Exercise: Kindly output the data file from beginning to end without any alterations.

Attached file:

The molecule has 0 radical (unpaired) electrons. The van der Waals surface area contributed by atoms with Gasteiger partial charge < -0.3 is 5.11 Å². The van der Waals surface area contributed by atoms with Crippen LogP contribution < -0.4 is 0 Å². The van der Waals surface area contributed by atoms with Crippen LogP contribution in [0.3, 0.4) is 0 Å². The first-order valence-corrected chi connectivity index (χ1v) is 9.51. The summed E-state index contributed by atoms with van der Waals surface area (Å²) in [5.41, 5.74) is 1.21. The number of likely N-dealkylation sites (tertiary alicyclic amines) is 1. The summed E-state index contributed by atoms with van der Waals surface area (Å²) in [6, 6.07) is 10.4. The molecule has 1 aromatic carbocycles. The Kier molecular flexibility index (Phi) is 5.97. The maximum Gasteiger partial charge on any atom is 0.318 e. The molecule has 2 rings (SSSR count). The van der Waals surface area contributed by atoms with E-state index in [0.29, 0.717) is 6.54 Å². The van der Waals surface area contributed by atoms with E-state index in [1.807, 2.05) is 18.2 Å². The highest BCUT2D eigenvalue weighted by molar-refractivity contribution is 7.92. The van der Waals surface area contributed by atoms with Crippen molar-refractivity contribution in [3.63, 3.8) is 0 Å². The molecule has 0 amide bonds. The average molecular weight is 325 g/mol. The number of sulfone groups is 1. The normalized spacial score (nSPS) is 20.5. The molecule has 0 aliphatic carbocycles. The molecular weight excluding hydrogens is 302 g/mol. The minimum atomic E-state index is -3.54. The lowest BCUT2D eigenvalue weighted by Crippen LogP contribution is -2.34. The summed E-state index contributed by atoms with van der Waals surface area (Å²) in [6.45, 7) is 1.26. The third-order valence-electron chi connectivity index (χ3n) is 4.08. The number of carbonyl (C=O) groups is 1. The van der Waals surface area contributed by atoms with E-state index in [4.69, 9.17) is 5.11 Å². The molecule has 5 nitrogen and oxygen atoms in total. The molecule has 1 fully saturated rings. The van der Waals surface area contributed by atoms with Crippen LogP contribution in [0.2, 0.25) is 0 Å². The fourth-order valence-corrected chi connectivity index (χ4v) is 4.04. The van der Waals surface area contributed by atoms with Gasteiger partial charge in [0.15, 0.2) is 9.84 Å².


The molecule has 0 radical (unpaired) electrons. The van der Waals surface area contributed by atoms with Gasteiger partial charge < -0.3 is 5.11 Å². The van der Waals surface area contributed by atoms with Crippen LogP contribution < -0.4 is 0 Å². The van der Waals surface area contributed by atoms with Crippen LogP contribution in [0.3, 0.4) is 0 Å². The first-order valence-corrected chi connectivity index (χ1v) is 9.51. The summed E-state index contributed by atoms with van der Waals surface area (Å²) in [5.41, 5.74) is 1.21. The number of likely N-dealkylation sites (tertiary alicyclic amines) is 1. The summed E-state index contributed by atoms with van der Waals surface area (Å²) in [6, 6.07) is 10.4. The molecule has 1 aromatic carbocycles. The Kier molecular flexibility index (Phi) is 5.97. The maximum Gasteiger partial charge on any atom is 0.318 e. The molecule has 2 rings (SSSR count). The van der Waals surface area contributed by atoms with E-state index in [0.29, 0.717) is 6.54 Å². The van der Waals surface area contributed by atoms with E-state index in [1.807, 2.05) is 18.2 Å². The highest BCUT2D eigenvalue weighted by molar-refractivity contribution is 7.92. The van der Waals surface area contributed by atoms with Crippen molar-refractivity contribution in [3.63, 3.8) is 0 Å². The molecule has 0 amide bonds. The average molecular weight is 325 g/mol. The number of sulfone groups is 1. The normalized spacial score (nSPS) is 20.5. The molecule has 0 aliphatic carbocycles. The molecular weight excluding hydrogens is 302 g/mol. The minimum atomic E-state index is -3.54. The lowest BCUT2D eigenvalue weighted by Crippen LogP contribution is -2.34. The summed E-state index contributed by atoms with van der Waals surface area (Å²) in [6.45, 7) is 1.26. The third-order valence-electron chi connectivity index (χ3n) is 4.08. The number of carbonyl (C=O) groups is 1. The van der Waals surface area contributed by atoms with E-state index in [4.69, 9.17) is 5.11 Å². The molecule has 5 nitrogen and oxygen atoms in total. The molecule has 1 fully saturated rings. The van der Waals surface area contributed by atoms with Crippen LogP contribution in [0.2, 0.25) is 0 Å². The fourth-order valence-corrected chi connectivity index (χ4v) is 4.04. The van der Waals surface area contributed by atoms with Gasteiger partial charge in [0.15, 0.2) is 9.84 Å².